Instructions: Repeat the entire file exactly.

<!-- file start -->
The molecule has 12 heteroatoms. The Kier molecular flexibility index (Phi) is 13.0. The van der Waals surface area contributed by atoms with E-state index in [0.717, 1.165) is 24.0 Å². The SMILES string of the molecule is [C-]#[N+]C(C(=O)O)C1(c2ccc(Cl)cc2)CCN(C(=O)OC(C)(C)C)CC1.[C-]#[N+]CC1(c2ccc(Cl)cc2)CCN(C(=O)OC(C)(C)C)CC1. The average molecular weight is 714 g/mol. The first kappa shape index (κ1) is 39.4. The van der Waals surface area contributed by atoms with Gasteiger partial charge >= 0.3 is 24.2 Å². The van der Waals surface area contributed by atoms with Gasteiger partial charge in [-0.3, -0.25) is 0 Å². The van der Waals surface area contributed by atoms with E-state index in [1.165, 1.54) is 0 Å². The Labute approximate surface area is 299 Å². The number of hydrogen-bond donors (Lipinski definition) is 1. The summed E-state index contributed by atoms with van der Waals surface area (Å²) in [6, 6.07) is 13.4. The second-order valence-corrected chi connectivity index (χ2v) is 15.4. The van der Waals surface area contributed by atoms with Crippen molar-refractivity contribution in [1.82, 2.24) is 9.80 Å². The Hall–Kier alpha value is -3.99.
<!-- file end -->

The molecule has 12 heteroatoms. The Kier molecular flexibility index (Phi) is 13.0. The van der Waals surface area contributed by atoms with E-state index in [0.717, 1.165) is 24.0 Å². The SMILES string of the molecule is [C-]#[N+]C(C(=O)O)C1(c2ccc(Cl)cc2)CCN(C(=O)OC(C)(C)C)CC1.[C-]#[N+]CC1(c2ccc(Cl)cc2)CCN(C(=O)OC(C)(C)C)CC1. The average molecular weight is 714 g/mol. The first kappa shape index (κ1) is 39.4. The van der Waals surface area contributed by atoms with Gasteiger partial charge >= 0.3 is 24.2 Å². The van der Waals surface area contributed by atoms with Gasteiger partial charge in [-0.3, -0.25) is 0 Å². The van der Waals surface area contributed by atoms with E-state index in [1.165, 1.54) is 0 Å². The Labute approximate surface area is 299 Å². The number of hydrogen-bond donors (Lipinski definition) is 1. The summed E-state index contributed by atoms with van der Waals surface area (Å²) in [6, 6.07) is 13.4. The second-order valence-corrected chi connectivity index (χ2v) is 15.4. The van der Waals surface area contributed by atoms with Crippen molar-refractivity contribution in [1.82, 2.24) is 9.80 Å². The Hall–Kier alpha value is -3.99.